Rival broadcasters are racing to develop new, ever more lethal reality TV shows after Sir Bradley Wiggins became the 100th celebrity killed while filming Channel 4’s The Jump.
Sir Bradley, who died after being eaten by a bear during snowcross training, told the Mercury: ‘Obviously, I’m absolutely gutted to have been mauled to death by that polar bear.
‘I had been hoping to make it through to the later stages of the show so I could be fatally injured during a ski-jump, like Olympic gymnast Beth Tweddle. Or, if not actually killed, I aspired to be left a helpless paraplegic like most former contestants.’
The Jump was devised by Channel 4 producers as a means of culling narcissistic celebrities approaching their sell-by date.
Tabloid newspapers have been fully supportive of the channel’s methods and are believed to supply producers of the show with an annual list of has-beens they would like to see killed or crippled or simply abandoned to the wilderness with no hope of return.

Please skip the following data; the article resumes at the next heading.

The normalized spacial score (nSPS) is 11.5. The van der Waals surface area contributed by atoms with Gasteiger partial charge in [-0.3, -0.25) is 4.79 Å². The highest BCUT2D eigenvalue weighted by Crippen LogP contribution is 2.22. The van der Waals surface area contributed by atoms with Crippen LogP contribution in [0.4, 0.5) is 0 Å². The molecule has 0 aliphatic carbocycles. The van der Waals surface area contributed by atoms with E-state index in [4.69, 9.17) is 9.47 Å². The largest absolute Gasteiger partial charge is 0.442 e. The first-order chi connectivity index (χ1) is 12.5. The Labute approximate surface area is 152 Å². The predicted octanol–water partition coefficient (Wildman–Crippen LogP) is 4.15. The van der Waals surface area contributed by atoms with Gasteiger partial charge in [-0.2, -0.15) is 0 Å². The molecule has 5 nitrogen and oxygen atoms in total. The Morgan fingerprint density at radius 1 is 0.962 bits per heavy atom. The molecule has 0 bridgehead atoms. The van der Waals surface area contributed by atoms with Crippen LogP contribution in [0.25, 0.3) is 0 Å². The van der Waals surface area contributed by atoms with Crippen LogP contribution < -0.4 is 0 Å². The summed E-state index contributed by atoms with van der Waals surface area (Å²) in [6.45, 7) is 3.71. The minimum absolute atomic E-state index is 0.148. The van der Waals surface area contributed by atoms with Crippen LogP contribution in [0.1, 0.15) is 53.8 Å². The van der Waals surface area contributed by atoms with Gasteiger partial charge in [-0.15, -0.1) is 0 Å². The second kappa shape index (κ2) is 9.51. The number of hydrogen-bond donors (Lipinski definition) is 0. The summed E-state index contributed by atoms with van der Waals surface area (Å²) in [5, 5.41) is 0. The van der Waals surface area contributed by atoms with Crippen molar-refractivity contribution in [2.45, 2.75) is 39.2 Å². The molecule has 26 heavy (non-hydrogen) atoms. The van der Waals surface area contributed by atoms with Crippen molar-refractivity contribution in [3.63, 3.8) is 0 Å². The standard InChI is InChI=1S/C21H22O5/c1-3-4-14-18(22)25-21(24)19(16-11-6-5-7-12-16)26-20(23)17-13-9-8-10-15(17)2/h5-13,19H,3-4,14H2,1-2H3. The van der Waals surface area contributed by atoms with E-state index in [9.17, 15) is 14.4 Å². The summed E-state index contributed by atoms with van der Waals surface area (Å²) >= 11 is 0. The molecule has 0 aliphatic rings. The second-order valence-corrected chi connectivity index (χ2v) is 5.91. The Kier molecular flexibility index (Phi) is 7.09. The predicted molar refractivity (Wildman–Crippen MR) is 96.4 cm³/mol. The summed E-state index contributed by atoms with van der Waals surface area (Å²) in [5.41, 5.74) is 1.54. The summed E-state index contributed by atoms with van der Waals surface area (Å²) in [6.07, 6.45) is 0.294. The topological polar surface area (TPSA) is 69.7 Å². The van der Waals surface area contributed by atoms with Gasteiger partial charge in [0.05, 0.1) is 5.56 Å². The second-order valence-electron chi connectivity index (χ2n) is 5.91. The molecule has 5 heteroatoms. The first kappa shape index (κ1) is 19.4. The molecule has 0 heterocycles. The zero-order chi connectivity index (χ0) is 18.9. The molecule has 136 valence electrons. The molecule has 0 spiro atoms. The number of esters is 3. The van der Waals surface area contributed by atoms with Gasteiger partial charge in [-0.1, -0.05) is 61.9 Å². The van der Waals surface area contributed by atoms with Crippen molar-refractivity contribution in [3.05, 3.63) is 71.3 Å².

‘It makes perfect commercial sense,’ said one red-top editor who did not want to be named, ‘the cost of doorstepping Kerry Katona alone runs into millions each year.
‘Much better for everyone if she were to fall off an alp or get stuck in a glacier or something like that; pecked to death by penguins… I dunno. Just out of our hair.’
The BBC is rumoured to be developing its own Saturday teatime show in which former soap stars attempt to dodge Russian bombs as they race to reach the Isis capital of Raqqa dressed either as Salman Rushdie or Quentin Crisp.
ITV are planning a programme where retired boy band members are turned into charcoal briquettes. Robbie Williams is to be compelled – by an Act of Parliament if necessary – to take part.